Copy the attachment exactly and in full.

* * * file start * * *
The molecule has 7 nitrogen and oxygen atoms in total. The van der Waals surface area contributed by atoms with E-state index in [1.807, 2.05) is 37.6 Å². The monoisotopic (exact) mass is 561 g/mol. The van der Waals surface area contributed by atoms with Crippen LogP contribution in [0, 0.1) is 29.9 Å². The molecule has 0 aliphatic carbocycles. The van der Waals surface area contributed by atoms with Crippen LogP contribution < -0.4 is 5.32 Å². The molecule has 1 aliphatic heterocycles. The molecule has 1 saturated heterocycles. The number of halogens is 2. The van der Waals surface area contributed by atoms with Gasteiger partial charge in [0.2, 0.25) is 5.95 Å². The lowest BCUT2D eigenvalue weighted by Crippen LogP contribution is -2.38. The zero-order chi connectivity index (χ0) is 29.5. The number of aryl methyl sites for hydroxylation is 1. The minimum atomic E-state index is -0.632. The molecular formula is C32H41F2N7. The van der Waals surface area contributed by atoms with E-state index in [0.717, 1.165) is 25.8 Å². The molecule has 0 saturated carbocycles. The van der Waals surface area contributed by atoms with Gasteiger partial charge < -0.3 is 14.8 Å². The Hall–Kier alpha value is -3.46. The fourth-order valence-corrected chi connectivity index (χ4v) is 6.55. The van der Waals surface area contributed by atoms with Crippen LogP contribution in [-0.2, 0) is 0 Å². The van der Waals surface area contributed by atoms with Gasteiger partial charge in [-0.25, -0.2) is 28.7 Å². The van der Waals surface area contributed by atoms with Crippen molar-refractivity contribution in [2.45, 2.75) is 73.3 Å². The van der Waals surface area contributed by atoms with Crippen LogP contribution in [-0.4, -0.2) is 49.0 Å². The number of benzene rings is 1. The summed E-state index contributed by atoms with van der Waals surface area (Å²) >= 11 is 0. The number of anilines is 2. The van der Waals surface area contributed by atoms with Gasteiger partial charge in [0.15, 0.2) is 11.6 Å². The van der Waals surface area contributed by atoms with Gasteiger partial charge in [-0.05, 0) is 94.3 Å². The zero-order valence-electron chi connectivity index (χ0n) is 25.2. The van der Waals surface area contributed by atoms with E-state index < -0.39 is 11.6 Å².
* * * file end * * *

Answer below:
The molecule has 7 nitrogen and oxygen atoms in total. The van der Waals surface area contributed by atoms with E-state index in [1.807, 2.05) is 37.6 Å². The monoisotopic (exact) mass is 561 g/mol. The van der Waals surface area contributed by atoms with Crippen LogP contribution in [0, 0.1) is 29.9 Å². The molecule has 0 aliphatic carbocycles. The van der Waals surface area contributed by atoms with Crippen LogP contribution < -0.4 is 5.32 Å². The molecule has 1 aliphatic heterocycles. The molecule has 1 saturated heterocycles. The number of halogens is 2. The van der Waals surface area contributed by atoms with Gasteiger partial charge in [0.2, 0.25) is 5.95 Å². The lowest BCUT2D eigenvalue weighted by Crippen LogP contribution is -2.38. The zero-order chi connectivity index (χ0) is 29.5. The number of aryl methyl sites for hydroxylation is 1. The minimum atomic E-state index is -0.632. The molecular formula is C32H41F2N7. The van der Waals surface area contributed by atoms with E-state index in [0.717, 1.165) is 25.8 Å². The molecule has 0 saturated carbocycles. The van der Waals surface area contributed by atoms with Gasteiger partial charge < -0.3 is 14.8 Å². The Hall–Kier alpha value is -3.46. The fourth-order valence-corrected chi connectivity index (χ4v) is 6.55. The van der Waals surface area contributed by atoms with Crippen LogP contribution in [-0.2, 0) is 0 Å². The van der Waals surface area contributed by atoms with Gasteiger partial charge in [-0.25, -0.2) is 28.7 Å². The van der Waals surface area contributed by atoms with Crippen molar-refractivity contribution in [2.45, 2.75) is 73.3 Å². The van der Waals surface area contributed by atoms with Crippen LogP contribution in [-0.4, -0.2) is 49.0 Å². The number of benzene rings is 1. The summed E-state index contributed by atoms with van der Waals surface area (Å²) >= 11 is 0. The number of anilines is 2. The van der Waals surface area contributed by atoms with Gasteiger partial charge in [0.15, 0.2) is 11.6 Å². The van der Waals surface area contributed by atoms with Gasteiger partial charge in [-0.05, 0) is 94.3 Å². The zero-order valence-electron chi connectivity index (χ0n) is 25.2. The van der Waals surface area contributed by atoms with E-state index < -0.39 is 11.6 Å².